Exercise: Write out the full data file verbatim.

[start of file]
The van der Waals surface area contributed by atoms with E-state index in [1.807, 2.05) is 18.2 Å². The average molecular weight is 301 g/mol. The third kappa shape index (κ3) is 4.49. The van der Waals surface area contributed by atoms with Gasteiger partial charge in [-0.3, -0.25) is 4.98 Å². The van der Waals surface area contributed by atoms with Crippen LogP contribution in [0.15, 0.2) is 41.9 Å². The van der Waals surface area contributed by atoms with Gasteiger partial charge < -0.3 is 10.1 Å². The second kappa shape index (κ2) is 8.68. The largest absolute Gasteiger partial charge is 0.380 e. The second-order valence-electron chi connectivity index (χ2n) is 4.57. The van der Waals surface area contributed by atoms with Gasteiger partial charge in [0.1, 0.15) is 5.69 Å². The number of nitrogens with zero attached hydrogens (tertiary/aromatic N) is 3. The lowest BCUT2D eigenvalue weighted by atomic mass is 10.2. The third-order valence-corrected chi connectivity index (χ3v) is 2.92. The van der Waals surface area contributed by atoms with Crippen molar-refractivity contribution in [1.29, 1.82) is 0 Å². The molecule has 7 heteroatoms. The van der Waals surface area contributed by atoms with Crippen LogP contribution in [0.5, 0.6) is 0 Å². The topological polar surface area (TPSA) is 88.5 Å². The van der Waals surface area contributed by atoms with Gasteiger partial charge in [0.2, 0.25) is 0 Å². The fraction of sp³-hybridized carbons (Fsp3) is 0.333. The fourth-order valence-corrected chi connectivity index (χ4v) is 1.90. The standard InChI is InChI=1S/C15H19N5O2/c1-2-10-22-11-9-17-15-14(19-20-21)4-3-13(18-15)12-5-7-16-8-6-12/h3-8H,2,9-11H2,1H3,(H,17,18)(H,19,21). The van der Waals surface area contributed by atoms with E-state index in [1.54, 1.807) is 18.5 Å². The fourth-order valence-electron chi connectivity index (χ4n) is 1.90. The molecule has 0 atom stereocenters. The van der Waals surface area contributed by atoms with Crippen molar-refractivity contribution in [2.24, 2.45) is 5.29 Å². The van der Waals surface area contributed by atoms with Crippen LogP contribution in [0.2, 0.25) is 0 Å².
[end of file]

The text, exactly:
The van der Waals surface area contributed by atoms with E-state index in [1.807, 2.05) is 18.2 Å². The average molecular weight is 301 g/mol. The third kappa shape index (κ3) is 4.49. The van der Waals surface area contributed by atoms with Gasteiger partial charge in [-0.3, -0.25) is 4.98 Å². The van der Waals surface area contributed by atoms with Crippen LogP contribution in [0.15, 0.2) is 41.9 Å². The van der Waals surface area contributed by atoms with Gasteiger partial charge < -0.3 is 10.1 Å². The second kappa shape index (κ2) is 8.68. The largest absolute Gasteiger partial charge is 0.380 e. The second-order valence-electron chi connectivity index (χ2n) is 4.57. The van der Waals surface area contributed by atoms with Gasteiger partial charge in [0.1, 0.15) is 5.69 Å². The number of nitrogens with zero attached hydrogens (tertiary/aromatic N) is 3. The lowest BCUT2D eigenvalue weighted by atomic mass is 10.2. The third-order valence-corrected chi connectivity index (χ3v) is 2.92. The van der Waals surface area contributed by atoms with Crippen molar-refractivity contribution in [1.29, 1.82) is 0 Å². The molecule has 7 heteroatoms. The van der Waals surface area contributed by atoms with Crippen LogP contribution in [0.5, 0.6) is 0 Å². The topological polar surface area (TPSA) is 88.5 Å². The van der Waals surface area contributed by atoms with Gasteiger partial charge in [0.2, 0.25) is 0 Å². The fraction of sp³-hybridized carbons (Fsp3) is 0.333. The fourth-order valence-corrected chi connectivity index (χ4v) is 1.90. The standard InChI is InChI=1S/C15H19N5O2/c1-2-10-22-11-9-17-15-14(19-20-21)4-3-13(18-15)12-5-7-16-8-6-12/h3-8H,2,9-11H2,1H3,(H,17,18)(H,19,21). The van der Waals surface area contributed by atoms with E-state index in [1.54, 1.807) is 18.5 Å². The fourth-order valence-electron chi connectivity index (χ4n) is 1.90. The molecule has 0 atom stereocenters. The van der Waals surface area contributed by atoms with Crippen molar-refractivity contribution in [2.24, 2.45) is 5.29 Å². The van der Waals surface area contributed by atoms with Crippen LogP contribution in [0.2, 0.25) is 0 Å².